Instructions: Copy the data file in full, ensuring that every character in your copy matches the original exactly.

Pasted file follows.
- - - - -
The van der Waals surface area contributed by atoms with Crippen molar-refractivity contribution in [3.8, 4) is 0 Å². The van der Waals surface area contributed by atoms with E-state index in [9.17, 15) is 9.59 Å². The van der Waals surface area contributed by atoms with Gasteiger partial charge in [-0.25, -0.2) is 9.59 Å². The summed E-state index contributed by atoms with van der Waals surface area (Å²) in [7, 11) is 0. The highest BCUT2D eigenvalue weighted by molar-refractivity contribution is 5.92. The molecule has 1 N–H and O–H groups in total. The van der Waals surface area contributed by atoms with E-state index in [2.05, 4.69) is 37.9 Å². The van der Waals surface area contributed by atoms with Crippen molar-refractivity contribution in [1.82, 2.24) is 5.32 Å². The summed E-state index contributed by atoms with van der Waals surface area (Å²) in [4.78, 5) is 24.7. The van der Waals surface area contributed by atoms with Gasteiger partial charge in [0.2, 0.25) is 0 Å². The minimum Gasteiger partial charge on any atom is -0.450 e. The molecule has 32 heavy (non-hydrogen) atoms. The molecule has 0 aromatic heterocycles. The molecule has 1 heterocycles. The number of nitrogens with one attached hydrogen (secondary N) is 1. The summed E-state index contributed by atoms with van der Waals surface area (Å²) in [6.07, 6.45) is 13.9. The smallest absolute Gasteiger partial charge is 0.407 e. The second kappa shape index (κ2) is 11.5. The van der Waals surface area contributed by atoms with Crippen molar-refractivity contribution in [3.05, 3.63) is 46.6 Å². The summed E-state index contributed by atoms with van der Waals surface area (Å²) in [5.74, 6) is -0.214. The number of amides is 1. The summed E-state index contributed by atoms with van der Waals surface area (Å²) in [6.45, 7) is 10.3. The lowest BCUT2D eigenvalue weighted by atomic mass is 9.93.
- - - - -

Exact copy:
The van der Waals surface area contributed by atoms with Crippen molar-refractivity contribution in [3.8, 4) is 0 Å². The van der Waals surface area contributed by atoms with E-state index in [9.17, 15) is 9.59 Å². The van der Waals surface area contributed by atoms with Gasteiger partial charge in [-0.25, -0.2) is 9.59 Å². The summed E-state index contributed by atoms with van der Waals surface area (Å²) in [7, 11) is 0. The highest BCUT2D eigenvalue weighted by molar-refractivity contribution is 5.92. The molecule has 1 N–H and O–H groups in total. The van der Waals surface area contributed by atoms with E-state index in [2.05, 4.69) is 37.9 Å². The van der Waals surface area contributed by atoms with Crippen molar-refractivity contribution in [1.82, 2.24) is 5.32 Å². The summed E-state index contributed by atoms with van der Waals surface area (Å²) in [4.78, 5) is 24.7. The van der Waals surface area contributed by atoms with Gasteiger partial charge in [0.2, 0.25) is 0 Å². The minimum Gasteiger partial charge on any atom is -0.450 e. The molecule has 32 heavy (non-hydrogen) atoms. The molecule has 0 aromatic heterocycles. The molecule has 1 heterocycles. The number of nitrogens with one attached hydrogen (secondary N) is 1. The summed E-state index contributed by atoms with van der Waals surface area (Å²) in [6.07, 6.45) is 13.9. The smallest absolute Gasteiger partial charge is 0.407 e. The second kappa shape index (κ2) is 11.5. The van der Waals surface area contributed by atoms with Crippen molar-refractivity contribution in [3.05, 3.63) is 46.6 Å². The summed E-state index contributed by atoms with van der Waals surface area (Å²) in [5.74, 6) is -0.214. The number of amides is 1. The summed E-state index contributed by atoms with van der Waals surface area (Å²) in [6.45, 7) is 10.3. The lowest BCUT2D eigenvalue weighted by atomic mass is 9.93.